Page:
Cabinet discussed the increase of pollution taxes

08.01.2015 | 18:34

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Today, changes to pollution taxes were discussed at the Cabinet meeting. The Government decided to submit a long-term view of the pollution tax changes until 2025. The changes should apply from 2017, which should give the various enterprises enough time to adapt to the changes.

In the draft legislation, the changes concern the most dangerous substances to human health, which can particularly cause health problems in more sensitive groups such as children and the elderly. It is crucial to give a clear signal to enterprises that the emissions of these substances must be avoided or reduced significantly. The substances in question include fine and ultra-fine particles, hazardous volatile organic compounds, carcinogenic and mutagenic substances or substances that are affect reproduction, and heavy metals.
It is very important to give a clear message of the need to reduce emissions of sulphur and nitrogen compounds, which are generated in the large quantities in Estonia and have a direct impact on the status of water bodies, as well as representing a threat to people. It is the foul odour that is most immediately felt and it is in this regard that enterprises have to be forced to reduce their impact.
Therefore, the Ministry of the Environment has drafted a proposal to impose a higher tax for the release of the most hazardous pollutants into the environment; regarding air pollution, the average growth figure is 15% per year. The pollution tax for water and waste will be changed to a lesser extent (3% per year on average) that is comparable to inflation in the coming years.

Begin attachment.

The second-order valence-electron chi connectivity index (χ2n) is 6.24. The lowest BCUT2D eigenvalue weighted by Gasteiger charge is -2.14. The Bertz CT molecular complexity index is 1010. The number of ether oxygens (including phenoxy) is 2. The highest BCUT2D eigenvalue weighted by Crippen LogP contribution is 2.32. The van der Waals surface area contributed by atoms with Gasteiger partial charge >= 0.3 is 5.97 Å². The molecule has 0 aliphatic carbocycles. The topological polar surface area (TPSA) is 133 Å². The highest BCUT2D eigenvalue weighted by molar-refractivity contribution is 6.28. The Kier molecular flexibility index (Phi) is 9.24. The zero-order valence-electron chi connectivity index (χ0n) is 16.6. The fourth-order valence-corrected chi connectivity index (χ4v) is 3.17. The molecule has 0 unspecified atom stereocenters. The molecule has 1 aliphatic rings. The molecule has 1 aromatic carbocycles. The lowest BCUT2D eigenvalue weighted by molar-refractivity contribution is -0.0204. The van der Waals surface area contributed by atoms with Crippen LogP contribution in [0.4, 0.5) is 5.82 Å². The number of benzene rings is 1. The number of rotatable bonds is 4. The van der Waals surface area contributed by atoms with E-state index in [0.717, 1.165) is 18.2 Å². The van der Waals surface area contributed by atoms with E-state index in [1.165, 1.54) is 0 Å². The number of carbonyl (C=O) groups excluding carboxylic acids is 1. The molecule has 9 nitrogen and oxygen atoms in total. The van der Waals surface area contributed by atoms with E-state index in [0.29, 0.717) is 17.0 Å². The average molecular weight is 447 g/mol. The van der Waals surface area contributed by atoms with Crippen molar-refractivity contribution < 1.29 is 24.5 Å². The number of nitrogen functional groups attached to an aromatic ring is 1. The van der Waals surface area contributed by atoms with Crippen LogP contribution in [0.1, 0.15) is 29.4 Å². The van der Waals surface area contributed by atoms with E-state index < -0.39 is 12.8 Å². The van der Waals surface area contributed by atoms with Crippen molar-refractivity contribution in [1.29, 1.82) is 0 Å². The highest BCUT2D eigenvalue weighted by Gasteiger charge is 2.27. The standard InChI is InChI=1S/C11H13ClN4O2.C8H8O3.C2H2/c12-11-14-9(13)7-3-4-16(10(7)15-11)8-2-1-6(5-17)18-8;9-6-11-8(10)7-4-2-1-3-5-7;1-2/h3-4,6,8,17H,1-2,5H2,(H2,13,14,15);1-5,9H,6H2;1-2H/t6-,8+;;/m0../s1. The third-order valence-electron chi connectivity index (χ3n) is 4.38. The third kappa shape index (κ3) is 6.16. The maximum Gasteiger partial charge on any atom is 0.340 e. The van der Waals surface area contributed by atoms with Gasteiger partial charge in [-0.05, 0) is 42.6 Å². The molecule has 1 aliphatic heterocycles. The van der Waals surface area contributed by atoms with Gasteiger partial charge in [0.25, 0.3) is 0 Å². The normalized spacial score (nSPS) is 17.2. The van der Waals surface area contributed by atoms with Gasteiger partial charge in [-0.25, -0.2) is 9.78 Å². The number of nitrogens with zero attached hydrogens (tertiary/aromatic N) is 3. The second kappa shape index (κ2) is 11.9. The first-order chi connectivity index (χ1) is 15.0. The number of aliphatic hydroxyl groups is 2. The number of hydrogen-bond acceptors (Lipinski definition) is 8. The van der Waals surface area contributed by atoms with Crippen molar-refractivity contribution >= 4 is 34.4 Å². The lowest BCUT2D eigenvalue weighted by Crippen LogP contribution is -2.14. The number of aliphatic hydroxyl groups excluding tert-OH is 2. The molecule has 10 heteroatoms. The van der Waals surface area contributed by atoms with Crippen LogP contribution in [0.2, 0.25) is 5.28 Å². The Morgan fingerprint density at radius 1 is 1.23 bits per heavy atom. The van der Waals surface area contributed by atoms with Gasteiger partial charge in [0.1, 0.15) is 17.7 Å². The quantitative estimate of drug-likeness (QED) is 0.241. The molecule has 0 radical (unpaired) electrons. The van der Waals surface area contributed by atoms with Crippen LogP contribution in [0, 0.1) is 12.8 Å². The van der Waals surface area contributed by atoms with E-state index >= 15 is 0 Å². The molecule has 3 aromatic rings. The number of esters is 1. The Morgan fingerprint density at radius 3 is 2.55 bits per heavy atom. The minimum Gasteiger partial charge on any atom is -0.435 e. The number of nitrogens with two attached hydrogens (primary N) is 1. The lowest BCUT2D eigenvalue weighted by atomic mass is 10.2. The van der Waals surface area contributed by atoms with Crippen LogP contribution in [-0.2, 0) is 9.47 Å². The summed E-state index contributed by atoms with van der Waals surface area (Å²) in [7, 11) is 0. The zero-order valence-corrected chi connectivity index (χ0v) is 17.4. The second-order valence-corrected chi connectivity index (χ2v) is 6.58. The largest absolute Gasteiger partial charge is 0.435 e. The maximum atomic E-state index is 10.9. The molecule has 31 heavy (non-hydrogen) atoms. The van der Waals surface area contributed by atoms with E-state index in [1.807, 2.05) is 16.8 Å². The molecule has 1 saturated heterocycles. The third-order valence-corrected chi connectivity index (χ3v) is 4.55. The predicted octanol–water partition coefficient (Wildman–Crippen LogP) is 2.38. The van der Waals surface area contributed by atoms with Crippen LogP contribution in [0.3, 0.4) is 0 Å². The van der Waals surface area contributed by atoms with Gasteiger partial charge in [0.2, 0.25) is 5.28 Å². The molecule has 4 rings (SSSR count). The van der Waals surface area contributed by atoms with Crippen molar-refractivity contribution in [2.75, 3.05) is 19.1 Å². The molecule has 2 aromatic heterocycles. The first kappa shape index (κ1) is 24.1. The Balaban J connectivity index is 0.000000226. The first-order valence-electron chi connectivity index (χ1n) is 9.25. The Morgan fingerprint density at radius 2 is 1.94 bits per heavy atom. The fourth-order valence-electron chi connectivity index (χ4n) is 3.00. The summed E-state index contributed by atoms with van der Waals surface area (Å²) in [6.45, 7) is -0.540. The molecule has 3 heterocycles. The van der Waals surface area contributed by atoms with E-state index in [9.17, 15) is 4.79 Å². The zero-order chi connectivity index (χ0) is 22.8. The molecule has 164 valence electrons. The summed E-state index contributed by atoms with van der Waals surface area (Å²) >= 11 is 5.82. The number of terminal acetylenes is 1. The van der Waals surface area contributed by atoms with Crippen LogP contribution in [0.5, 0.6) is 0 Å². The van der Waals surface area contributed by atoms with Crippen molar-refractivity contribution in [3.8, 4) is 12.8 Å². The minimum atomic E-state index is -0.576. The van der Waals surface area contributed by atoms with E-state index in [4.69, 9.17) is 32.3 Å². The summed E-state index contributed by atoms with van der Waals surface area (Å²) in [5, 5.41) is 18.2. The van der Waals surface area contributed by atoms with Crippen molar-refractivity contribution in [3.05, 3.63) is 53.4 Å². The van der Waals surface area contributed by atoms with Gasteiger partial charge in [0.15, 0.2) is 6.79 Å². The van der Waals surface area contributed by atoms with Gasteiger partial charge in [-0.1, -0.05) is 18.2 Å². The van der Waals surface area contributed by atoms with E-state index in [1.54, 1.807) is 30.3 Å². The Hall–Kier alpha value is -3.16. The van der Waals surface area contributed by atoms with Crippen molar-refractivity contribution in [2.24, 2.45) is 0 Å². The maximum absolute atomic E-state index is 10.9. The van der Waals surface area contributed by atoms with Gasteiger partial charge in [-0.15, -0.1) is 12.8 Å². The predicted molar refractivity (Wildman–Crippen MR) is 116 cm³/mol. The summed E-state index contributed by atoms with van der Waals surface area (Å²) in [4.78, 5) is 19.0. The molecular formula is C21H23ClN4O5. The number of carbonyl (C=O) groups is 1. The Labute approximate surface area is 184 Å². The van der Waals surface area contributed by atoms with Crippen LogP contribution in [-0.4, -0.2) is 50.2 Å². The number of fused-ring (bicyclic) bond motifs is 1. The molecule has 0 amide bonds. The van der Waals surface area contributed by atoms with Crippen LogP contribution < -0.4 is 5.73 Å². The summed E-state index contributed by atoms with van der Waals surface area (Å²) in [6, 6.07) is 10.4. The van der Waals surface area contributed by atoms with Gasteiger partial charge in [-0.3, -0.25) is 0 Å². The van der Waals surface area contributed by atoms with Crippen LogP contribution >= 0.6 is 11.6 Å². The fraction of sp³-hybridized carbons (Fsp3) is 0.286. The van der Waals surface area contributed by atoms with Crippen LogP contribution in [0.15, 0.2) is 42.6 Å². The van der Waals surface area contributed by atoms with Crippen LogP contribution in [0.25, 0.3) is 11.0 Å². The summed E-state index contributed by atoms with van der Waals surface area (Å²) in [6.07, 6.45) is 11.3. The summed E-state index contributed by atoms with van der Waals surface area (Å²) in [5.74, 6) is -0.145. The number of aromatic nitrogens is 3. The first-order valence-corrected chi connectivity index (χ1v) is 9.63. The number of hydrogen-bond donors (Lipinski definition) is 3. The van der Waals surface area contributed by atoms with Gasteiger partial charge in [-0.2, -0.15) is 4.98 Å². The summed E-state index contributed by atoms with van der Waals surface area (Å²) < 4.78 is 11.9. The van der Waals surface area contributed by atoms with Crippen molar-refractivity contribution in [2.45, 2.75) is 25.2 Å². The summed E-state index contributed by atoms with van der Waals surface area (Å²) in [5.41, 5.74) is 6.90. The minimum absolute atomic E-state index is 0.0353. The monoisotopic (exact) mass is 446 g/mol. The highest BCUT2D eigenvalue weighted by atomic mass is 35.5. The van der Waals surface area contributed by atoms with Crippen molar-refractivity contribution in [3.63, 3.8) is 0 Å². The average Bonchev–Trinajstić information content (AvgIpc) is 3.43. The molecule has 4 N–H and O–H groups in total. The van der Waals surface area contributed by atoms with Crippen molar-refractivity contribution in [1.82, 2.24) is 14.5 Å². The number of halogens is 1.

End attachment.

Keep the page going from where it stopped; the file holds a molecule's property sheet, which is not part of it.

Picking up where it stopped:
In making the proposal, the results of approximately 40 surveys and analyses, oil prices on world markets and the environmental status have been taken into account.

A considerable part of the collected money for harnessing and polluting the environment is channelled back to the environment. For these purposes, the Environmental Investment Centre was established many years ago in Estonia, and it has aided in cleaning lakes and rivers, constructing drinking water systems, supporting reforestation, restoring protection areas and national parks, building pathways, creating projects for increasing resource efficiency and reducing the pollution of enterprises, and investing in parks, among other activities.
The pollution tax concerns over 1,600 enterprises in Estonia, the actions of which result in hazardous substances finding their way into the environment.

Government Communication Unit